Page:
Customers increasingly depend on online reviews to guide their buying decisions. Accordingly, some businesses are tempted to engage in misleading practices such as manipulating, faking or paying for reviews.

In response, the Australian Consumer and Competition Commission (ACCC) now monitors how businesses acquire online reviews. The ACCC has also released an online review guide for both businesses and review platforms.

If you are a business operator, you should understand the extent to which you can solicit or encourage reviews. If you manage a review platform, you should be aware of the potential for users to manipulate reviews.

Manipulated Online Reviews

In November 2016, the ACCC took action against Meriton Property Services Pty Ltd (Meriton) alleging that Meriton engaged in misleading and deceptive conduct. Meriton attempted to manipulate reviews of its properties on the TripAdvisor website by reducing the likelihood of users posting negative reviews.

TripAdvisor is a platform for travelers to post reviews and share their experiences through a star rating system and comment box. TripAdvisor also offers a service to businesses called ‘Review Express’ where the hotel supplies the review site with a list of their guests with contact details and TripAdvisor emails the guests to encourage them to leave reviews on the site.

The ACCC alleged that Meriton manipulated the guest information it provided to TripAdvisor to reduce the likelihood of negative reviews and raise the average rating of the properties. In particular, during a period where there were problems with the property such as broken lifts and a lack of hot water, the ACCC alleged that Meriton provided unusable contact details to TripAdvisor so that affected customers would not receive emails prompting them to leave a review.

Fake and Biased Reviews

Businesses should avoid asking staff, friends or selected customers to write a review of your product or service that doesn’t reflect their genuine experience. Asking staff or friends to review your products (even if they are real customers) could be misleading as they are likely to be biased in your favour.

In 2015, the ACCC took action against A Whistle & Co, a franchisor that provided cleaning services. The Court found that it had published six fabricated testimonials and asked its franchisees to post fake reviews purporting to be from legitimate customers. In doing so, the franchisees and the franchisor breached the Australian Consumer Law which states a business cannot make false or misleading representations that claim to be testimonials.

The franchisor further organised bonuses for customers and internal competitions to encourage posting reviews. The Court accepted that much of the intent behind the scheme was to increase the number of reviews overall. However, it nonetheless found that some aspects of their plan were potentially misleading. For example, movie ticket giveaways for customers who contacted them with positive feedback and an ‘operator of the month’ award that encouraged franchisees to make satisfied customers to post reviews.

The Court also found that posting a review with the purpose of using it to instruct others how to do the same was misleading.

Paid Reviews

Businesses are increasingly turning to ‘influencers’ to promote their goods. Influencers include social media personalities, sponsored blog posts and celebrity endorsements. If you pay someone to review your brand (either through cash or other benefits such as free merchandise), they must disclose that you paid for the review. For example, through hashtags such as ‘#sponsored #paidpost’.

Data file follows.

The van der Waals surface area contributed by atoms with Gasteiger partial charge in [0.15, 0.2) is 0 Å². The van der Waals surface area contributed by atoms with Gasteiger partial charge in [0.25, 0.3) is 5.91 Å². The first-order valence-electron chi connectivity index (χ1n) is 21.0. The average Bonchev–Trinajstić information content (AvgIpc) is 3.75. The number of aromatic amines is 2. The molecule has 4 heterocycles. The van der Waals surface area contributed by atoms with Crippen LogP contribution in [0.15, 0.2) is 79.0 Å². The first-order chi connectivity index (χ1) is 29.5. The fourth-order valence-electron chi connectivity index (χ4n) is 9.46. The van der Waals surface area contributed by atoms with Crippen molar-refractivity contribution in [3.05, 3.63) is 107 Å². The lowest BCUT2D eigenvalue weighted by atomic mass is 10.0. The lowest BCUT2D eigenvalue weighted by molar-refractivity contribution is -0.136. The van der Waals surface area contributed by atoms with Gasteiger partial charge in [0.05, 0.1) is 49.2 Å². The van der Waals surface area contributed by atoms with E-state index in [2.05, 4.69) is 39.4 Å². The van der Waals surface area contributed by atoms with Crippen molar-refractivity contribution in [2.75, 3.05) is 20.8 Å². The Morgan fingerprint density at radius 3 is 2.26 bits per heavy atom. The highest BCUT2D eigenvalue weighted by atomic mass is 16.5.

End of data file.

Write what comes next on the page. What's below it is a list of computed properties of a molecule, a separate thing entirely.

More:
Consumers should also be vigilant when picking a product or service based on online reviews. Read through the comments for anything that seems suspicious. For example, a sudden spike in positive reviews or multiple reviews that employ a similar tone or vocabulary.

Is a Website Liable for Hosting Fake Reviews?

If you run a marketplace where visitors can view star ratings and reviews, you should be aware of the dangers of manipulated and fake reviews. Unfortunately, it’s still unclear whether a website or platform is liable for publishing manipulated or fake ratings and reviews.

However, beyond the threat of legal action, a website that becomes known for hosting fake reviews can lose the public’s confidence. Therefore, review websites should take active steps to remove misleading and fake online reviews or report them to the ACCC.

Key Takeaways

Online reviews and ratings play an increasingly important role in consumer decision making. Accordingly, businesses seek to leverage reviews to improve their product or services’ ranking online. However, they must be careful that they don’t take steps that may mislead customers through fake reviews or incomplete disclosure.

The ACCC has shown that it will bring proceedings against businesses that make false or misleading representations through testimonials. Marketplaces and other sites hosting online reviews and ratings should be aware of these activities and implement rules that seek to restrain such behaviour. Generating terms and conditions for site users, as well as regularly monitoring use of the site, can ensure compliance with the Australian Consumer Law.

If you have questions regarding online reviews and testimonials, get in touch with LegalVision’s online lawyers by completing the form on this page, or calling 1300 544 755.

Daniel Ah-Sun
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